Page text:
- All the usual difficulties of extreme magnification: Minimal depth of field, high diffraction, magnified motion blur, lack of light, difficulty composing and focusing. These aren’t the Laowa’s fault, but they still make it hard to get sharp photos.
As you can see, the Laowa 25mm f/2.8 is not a perfect lens, but the fact that it exists at all is pretty fantastic. Canon has had a 65mm 1-5× magnification macro lens for a while, but other brands like Nikon and Pentax have had far fewer options to choose from. Even if you do shoot Canon, the MP-E 65mm f/2.8 is $1050, while the Laowa is just $400. The Laowa does have a few more limitations – especially the lack of electronic contacts – but it’s still a very good lens for this type of photography.
Because of the Laowa 25mm Ultra Macro’s uniqueness, it’s going to be a no-brainer for certain photographers regardless of the cons. Personally, as a Nikon shooter, I’m very glad that third-party manufacturers are filling in the gaps in Nikon’s native lens lineup like this. My hope is that Laowa or some other manufacturer can release a similar lens with electronic contacts and no mechanical vignetting issue, at which point the lens would be almost perfect.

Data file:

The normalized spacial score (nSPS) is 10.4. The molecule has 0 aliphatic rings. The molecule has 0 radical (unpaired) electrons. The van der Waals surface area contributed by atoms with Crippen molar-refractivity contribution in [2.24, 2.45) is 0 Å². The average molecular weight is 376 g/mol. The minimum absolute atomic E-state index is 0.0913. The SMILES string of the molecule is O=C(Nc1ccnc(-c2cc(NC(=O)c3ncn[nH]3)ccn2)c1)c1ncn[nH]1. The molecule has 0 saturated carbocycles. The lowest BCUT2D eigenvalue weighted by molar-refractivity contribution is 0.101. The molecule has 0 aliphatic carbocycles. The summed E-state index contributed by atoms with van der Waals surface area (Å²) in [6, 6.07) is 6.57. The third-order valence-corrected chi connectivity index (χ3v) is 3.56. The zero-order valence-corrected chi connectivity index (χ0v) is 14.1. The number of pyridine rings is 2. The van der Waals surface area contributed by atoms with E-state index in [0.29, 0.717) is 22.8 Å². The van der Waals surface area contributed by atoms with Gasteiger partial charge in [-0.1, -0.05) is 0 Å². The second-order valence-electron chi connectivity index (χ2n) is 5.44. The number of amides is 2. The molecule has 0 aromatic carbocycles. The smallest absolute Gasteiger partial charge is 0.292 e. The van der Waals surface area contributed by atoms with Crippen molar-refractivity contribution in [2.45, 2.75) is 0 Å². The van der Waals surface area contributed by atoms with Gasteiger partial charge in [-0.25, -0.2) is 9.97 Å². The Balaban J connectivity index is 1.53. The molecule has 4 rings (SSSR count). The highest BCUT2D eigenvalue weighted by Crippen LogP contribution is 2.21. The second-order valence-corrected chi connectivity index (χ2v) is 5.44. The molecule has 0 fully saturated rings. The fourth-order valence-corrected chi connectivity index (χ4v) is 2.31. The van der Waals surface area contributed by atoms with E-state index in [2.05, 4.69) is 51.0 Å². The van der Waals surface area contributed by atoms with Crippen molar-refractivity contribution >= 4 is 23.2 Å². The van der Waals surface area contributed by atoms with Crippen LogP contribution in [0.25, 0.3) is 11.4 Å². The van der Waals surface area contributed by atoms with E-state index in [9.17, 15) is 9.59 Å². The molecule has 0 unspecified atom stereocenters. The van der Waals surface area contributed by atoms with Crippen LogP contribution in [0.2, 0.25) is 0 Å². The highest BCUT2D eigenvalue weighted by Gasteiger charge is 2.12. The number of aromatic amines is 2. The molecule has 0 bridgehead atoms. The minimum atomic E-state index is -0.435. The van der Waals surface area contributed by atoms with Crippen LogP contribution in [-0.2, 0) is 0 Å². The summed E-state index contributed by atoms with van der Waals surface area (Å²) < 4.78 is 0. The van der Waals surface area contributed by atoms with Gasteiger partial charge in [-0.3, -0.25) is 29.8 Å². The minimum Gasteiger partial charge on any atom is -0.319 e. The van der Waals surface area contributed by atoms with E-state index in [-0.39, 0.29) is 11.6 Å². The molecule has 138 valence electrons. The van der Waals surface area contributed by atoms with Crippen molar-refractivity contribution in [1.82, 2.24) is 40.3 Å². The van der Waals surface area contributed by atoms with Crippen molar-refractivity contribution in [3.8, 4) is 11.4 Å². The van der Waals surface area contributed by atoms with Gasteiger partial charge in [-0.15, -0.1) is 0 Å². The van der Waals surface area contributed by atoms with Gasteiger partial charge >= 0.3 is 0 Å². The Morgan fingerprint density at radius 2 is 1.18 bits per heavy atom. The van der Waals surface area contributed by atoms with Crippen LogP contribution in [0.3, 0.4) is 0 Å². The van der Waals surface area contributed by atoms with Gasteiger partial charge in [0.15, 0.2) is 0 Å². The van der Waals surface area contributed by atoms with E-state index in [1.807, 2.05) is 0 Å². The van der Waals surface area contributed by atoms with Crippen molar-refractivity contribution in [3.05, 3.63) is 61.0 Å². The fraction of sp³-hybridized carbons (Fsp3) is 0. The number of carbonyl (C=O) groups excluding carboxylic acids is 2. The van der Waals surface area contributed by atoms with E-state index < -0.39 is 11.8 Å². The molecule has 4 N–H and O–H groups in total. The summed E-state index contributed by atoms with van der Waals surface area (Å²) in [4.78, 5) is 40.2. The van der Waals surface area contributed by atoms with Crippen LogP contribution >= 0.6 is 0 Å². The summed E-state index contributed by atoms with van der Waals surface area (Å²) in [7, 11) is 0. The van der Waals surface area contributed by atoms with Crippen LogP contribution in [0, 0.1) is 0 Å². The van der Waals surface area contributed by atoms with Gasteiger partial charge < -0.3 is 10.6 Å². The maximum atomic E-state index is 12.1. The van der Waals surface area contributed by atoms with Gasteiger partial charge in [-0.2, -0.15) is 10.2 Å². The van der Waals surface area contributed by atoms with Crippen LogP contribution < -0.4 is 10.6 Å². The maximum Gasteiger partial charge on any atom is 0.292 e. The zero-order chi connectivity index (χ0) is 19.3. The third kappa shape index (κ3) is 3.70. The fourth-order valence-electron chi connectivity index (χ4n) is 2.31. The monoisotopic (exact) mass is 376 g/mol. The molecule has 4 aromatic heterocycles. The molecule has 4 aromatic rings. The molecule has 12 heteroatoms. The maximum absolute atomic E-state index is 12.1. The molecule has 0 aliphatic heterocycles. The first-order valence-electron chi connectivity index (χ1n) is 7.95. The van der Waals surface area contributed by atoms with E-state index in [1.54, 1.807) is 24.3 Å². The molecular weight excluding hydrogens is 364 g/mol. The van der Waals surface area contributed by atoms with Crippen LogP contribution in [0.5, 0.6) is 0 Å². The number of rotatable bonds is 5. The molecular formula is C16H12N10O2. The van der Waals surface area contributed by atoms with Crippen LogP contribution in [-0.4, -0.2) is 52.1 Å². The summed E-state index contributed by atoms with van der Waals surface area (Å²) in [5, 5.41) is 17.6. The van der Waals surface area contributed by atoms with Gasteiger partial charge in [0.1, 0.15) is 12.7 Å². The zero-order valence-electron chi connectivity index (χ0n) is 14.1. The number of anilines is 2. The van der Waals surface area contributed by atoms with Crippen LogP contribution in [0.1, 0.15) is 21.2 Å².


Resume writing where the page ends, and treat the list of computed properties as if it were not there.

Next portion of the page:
You can buy the Venus Optics Laowa 25mm f/2.8 2.5-5× Ultra Macro lens from our trusted partner B&H:
If you need this lens for a more unusual mount like Nikon Z or the L mount, you can buy it directly from the Venus Optics website:
The next page of this review has a few more sample images during my time with the Laowa.
Venus Laowa 25mm f/2.8 2.5-5× Ultra Macro Lens
- Optical Performance
- Build Quality
- Size and Weight
Photography Life Overall Rating